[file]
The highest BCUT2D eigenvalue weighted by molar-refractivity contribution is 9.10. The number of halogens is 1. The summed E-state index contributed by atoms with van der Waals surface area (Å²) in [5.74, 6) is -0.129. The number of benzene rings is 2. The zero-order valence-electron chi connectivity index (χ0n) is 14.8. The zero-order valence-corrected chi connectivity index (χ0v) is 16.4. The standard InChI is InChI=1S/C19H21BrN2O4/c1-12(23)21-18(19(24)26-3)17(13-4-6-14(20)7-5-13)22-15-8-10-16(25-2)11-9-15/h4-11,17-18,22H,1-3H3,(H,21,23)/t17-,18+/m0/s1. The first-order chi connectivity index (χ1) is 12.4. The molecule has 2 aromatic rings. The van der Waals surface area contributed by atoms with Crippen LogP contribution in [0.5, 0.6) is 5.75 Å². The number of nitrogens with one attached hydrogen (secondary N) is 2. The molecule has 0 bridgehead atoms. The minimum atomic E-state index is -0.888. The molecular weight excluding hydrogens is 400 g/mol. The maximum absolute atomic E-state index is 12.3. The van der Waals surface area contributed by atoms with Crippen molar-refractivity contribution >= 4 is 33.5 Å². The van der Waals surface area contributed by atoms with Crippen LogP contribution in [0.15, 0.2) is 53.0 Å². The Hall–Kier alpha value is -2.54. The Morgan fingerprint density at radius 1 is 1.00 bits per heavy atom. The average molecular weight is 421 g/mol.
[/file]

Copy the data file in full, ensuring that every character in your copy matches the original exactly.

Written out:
The highest BCUT2D eigenvalue weighted by molar-refractivity contribution is 9.10. The number of halogens is 1. The summed E-state index contributed by atoms with van der Waals surface area (Å²) in [5.74, 6) is -0.129. The number of benzene rings is 2. The zero-order valence-electron chi connectivity index (χ0n) is 14.8. The zero-order valence-corrected chi connectivity index (χ0v) is 16.4. The standard InChI is InChI=1S/C19H21BrN2O4/c1-12(23)21-18(19(24)26-3)17(13-4-6-14(20)7-5-13)22-15-8-10-16(25-2)11-9-15/h4-11,17-18,22H,1-3H3,(H,21,23)/t17-,18+/m0/s1. The first-order chi connectivity index (χ1) is 12.4. The molecule has 2 aromatic rings. The van der Waals surface area contributed by atoms with Crippen LogP contribution in [0.5, 0.6) is 5.75 Å². The number of nitrogens with one attached hydrogen (secondary N) is 2. The molecule has 0 bridgehead atoms. The minimum atomic E-state index is -0.888. The molecular weight excluding hydrogens is 400 g/mol. The maximum absolute atomic E-state index is 12.3. The van der Waals surface area contributed by atoms with Crippen molar-refractivity contribution >= 4 is 33.5 Å². The van der Waals surface area contributed by atoms with Crippen LogP contribution in [0.15, 0.2) is 53.0 Å². The Hall–Kier alpha value is -2.54. The Morgan fingerprint density at radius 1 is 1.00 bits per heavy atom. The average molecular weight is 421 g/mol.